The American Health Care Pyramid
The extraordinary creativity and commitment of the US government has given birth finally to what appears to be a new health care financing scheme which, like everything in Obama’s America, harkens back to the age of pyramids. There are hints in the Obama bio that he knew well of things pyramid –- a post-college stint writing financial briefs on such topics as interest-rate swaps; an embrace of behavioral economics while on the faculty of the University of Chicago Law School. The health care plan takes this president’s commitment to hierarchy to new heights, in effect adding several layers to the bottom of the American Health Care Pyramid. As everyone concerned with the runaway costs, profiteering and huge voids in the health care feared, Obama’s failure ab inicio to call for fundamental change in the health care system simply builds pyramids, shifting more money from working people and the poor to the health care sector.
By the recent reckoning of one forthright New York City radiologist, health care in the US today exists on six tiers. Under the new plan, it will increase to ten. Stratification is the name of the game, not just in health care, but in wages, credit access, education: the Great Marginalization on the march.
The same prescription –greater stratification of health care services – has been decried by a number of US physicians more inclined to truthfulness and, well, public health than most. Adding Medicaid recipients and integrating them by income level will lead to the creation of “high-level” Medicaid facilities in middle-income neighborhoods. At three or four times poverty income, these new Medicaid-qualified families will be a bit less unappealing to urban health care providers, whose antipathy for the poor is well known. And there will be “mid-level” Medicaid clinics for the one-to-two times poverty income crowd – as in crowded – and on down. Don’t count on state-of-the-art medicine at any of these clinics, especially as you bottom out at the pyramid’s base. Afterall, had you saved, and planned, and worked harder in school — been more like the Obamas –you would not be at the bottom rung. Or, good care comes to those who’ve cared for themselves. Education starts at home. Savings are possible no matter the wage. Kill more in Afghanistan now to kill less later. Etc., etc.
At no point has President Obama blasted the awful disparity in existing medical services which, with universality and cost control, is a principal argument for single payer. Notice that there is little talk of “good” jobs, not a word about living wages, nothing about working families, displaced people and others catching up, regaining the ground they’ve lost, via a good income. Off the agenda. And not a peep, no reference whatsoever, to the gross disparities in health care quality in the US today.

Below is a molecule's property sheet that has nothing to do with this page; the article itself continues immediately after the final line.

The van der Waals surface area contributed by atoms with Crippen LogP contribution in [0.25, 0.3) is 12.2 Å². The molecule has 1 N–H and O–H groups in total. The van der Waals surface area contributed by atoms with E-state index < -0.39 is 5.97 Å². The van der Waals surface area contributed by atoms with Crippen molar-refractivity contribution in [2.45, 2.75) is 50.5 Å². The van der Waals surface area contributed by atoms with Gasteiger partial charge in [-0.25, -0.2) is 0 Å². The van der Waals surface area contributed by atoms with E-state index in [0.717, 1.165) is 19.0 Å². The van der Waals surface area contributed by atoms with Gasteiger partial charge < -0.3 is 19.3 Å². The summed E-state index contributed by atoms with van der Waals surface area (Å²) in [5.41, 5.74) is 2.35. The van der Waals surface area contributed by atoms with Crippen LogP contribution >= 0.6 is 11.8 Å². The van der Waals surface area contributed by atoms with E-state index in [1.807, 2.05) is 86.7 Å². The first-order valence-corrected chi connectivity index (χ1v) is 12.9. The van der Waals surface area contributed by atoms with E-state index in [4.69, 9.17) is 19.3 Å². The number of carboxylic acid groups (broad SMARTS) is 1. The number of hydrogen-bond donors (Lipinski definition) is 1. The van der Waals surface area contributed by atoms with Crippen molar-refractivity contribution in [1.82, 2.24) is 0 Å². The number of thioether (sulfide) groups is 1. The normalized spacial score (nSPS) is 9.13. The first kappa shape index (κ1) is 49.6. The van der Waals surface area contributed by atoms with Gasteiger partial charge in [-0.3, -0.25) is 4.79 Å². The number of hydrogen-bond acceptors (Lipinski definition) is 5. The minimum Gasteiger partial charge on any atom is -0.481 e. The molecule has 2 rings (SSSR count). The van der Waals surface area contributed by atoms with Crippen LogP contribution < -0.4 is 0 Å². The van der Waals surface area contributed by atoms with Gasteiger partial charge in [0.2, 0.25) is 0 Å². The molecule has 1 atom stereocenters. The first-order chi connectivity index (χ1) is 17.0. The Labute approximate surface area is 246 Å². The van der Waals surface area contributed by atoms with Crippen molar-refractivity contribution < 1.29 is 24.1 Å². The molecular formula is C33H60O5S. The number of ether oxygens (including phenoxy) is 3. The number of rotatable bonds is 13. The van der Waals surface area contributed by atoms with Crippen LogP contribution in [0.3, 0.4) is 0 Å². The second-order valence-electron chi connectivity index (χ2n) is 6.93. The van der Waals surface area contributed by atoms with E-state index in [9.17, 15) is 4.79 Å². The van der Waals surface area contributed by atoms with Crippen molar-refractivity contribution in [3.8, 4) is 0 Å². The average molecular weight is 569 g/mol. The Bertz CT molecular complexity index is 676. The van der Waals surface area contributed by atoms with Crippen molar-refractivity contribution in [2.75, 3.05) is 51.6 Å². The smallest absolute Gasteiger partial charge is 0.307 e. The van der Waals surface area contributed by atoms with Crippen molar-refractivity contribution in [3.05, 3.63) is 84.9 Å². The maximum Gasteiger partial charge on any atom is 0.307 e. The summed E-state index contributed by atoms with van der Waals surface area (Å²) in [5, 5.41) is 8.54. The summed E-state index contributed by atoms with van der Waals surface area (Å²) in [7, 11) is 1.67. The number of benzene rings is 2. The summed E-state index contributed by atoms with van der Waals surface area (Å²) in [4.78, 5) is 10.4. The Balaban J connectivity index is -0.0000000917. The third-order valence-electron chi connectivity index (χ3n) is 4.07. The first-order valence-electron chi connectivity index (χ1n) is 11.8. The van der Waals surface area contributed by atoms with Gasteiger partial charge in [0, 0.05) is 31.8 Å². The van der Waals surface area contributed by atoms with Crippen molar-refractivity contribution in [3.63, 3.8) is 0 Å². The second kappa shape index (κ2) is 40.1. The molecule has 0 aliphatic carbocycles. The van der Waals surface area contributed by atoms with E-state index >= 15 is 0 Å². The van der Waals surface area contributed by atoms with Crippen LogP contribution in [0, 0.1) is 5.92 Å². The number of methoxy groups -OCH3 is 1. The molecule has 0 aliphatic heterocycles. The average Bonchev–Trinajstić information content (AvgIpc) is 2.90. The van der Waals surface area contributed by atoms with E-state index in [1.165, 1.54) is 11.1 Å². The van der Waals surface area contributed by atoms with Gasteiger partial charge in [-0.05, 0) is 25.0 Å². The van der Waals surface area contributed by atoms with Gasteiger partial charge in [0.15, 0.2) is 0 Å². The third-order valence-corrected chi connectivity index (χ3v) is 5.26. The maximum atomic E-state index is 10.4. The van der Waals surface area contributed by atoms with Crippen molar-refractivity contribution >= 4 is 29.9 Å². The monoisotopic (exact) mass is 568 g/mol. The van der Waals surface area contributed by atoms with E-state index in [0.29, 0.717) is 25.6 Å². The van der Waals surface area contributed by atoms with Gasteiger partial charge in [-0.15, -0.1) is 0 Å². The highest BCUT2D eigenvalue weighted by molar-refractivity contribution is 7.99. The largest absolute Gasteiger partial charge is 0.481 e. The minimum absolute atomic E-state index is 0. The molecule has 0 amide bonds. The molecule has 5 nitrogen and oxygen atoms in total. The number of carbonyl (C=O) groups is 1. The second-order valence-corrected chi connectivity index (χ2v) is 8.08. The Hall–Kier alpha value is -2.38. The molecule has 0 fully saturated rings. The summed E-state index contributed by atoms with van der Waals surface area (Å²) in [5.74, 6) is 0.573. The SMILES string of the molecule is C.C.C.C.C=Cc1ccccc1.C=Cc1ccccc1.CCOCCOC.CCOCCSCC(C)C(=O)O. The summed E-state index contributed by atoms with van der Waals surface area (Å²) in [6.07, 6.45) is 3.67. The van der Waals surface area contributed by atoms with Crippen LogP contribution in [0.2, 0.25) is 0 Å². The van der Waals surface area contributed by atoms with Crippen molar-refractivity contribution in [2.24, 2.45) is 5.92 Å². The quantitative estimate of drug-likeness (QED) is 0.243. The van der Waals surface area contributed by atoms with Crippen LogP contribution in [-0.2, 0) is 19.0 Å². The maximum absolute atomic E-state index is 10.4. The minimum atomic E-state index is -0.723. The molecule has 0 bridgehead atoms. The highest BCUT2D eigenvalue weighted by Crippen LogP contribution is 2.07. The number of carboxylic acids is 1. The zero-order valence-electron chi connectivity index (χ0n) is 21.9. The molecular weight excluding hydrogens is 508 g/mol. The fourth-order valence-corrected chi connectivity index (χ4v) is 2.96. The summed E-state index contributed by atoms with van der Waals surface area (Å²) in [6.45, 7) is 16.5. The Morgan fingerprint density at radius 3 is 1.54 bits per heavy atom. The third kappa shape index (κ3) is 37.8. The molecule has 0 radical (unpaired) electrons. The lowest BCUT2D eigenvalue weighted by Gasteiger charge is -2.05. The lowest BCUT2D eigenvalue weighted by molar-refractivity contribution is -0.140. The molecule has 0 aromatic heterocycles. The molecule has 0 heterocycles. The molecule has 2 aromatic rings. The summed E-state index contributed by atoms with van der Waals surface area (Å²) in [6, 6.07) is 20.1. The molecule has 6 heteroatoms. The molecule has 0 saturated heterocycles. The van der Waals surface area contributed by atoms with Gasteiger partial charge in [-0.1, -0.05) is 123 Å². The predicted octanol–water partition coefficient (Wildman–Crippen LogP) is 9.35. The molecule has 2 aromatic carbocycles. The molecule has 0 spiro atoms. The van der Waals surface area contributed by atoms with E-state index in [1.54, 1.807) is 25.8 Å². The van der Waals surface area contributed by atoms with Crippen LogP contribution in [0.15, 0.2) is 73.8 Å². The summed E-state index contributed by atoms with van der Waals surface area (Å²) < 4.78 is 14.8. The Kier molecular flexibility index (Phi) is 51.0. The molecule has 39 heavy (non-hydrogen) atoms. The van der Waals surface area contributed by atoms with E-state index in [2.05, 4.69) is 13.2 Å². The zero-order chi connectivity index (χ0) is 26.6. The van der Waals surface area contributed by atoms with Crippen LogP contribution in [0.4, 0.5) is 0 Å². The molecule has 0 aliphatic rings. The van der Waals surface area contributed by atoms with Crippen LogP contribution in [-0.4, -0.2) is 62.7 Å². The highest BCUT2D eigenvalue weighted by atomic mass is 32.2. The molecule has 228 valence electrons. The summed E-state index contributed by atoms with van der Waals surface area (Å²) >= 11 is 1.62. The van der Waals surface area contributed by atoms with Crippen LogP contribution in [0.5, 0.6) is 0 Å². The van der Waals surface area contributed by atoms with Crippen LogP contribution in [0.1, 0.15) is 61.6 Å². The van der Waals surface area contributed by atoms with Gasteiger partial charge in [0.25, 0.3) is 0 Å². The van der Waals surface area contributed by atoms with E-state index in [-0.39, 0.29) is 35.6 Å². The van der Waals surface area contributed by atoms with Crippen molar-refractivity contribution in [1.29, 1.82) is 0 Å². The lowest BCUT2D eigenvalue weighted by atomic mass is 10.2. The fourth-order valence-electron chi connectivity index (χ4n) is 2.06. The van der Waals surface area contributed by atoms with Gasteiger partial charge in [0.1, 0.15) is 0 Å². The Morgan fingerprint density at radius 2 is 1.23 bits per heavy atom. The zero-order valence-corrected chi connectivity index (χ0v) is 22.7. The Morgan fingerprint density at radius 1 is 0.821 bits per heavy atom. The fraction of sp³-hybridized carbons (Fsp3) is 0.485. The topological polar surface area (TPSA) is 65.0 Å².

All attention now is focused on banks paying back their government aid lest they be forced to limit executive pay and lose the good people. Like the good people of Goldman Sachs – which accessed billions of dollars of government money, a fact it likes to play down. But as Bethany McLean reminds us in January’s Vanity Fair,
“Goldman took $10 billion… of TARP… eventually issued $28 billion of [FDIC] debt, close to the limit. As Goldman acknowledged in its public filings, the firm was ‘unable to raise significant amounts of long-term unsecured debt in the public markets, other than as a result of the issuance of securities guaranteed by the FDIC.’”
No guarantees for working Americans, who receive very little from their government: unemployment insurance and food stamps, which add up to a poverty existence. Poverty wages or poverty assistance. And now new levels of poverty health care.
Which takes us back to the pyramid. Top urologists in New York City and other major urban areas pride themselves on NOT accepting any kind of health insurance whatsoever, as do some general surgeons, neurologists and other specialists whose services are reserved for top-of-the-pyramid patients. And why not? It’s a free market… in virtually everything. Nothing being proposed by our government in the health care sphere changes those rules. What’s next? Free markets in kidneys and other organs?
Under newly proposed measures, the estimated cost of Medicare for individuals 55-64 years old would be $7,600 per year, or $633 per month, per person. That would put a recipient on about tier 4 of the pyramid (ten being the top), a level with mediocre services, at best. Who would’ve thought that $633 a month would provide so little?
Washington, D.C.-based health care expert and Medicare author Max Fine wonders why the new Medicare-eligible should be charged so much given how much they’ve already paid into the system for years. Worst, says Fine, is to have a national health insurance program based upon the Federal Employees Health Benefits Program because of its uncontrolled cost structure. What’s more, the new legislation imbeds the insurance industry further in the system, giving insurers 30 million more customers. “It’s not worth doing,” says Fine.
Even those top tiers are bound to thin out. Business Week reports that employers’ health care costs have risen 149 percent since 2000, exceeding $10,000 per employee for the first time this year. The Commonwealth Fund estimates that total premiums for employer-based health insurance will go up 94% by 2020, to almost $2,000 per month per family. For small business and freelancers those huge costs are closer, as Blue Cross/Blue Shield in New York raised premiums 22% this year to about $1,500 per family. Watch your step as you descend the pyramid.
CARL GINSBURG is a Medicare lawyer and journalist based in New York. He can be reached at firstname.lastname@example.org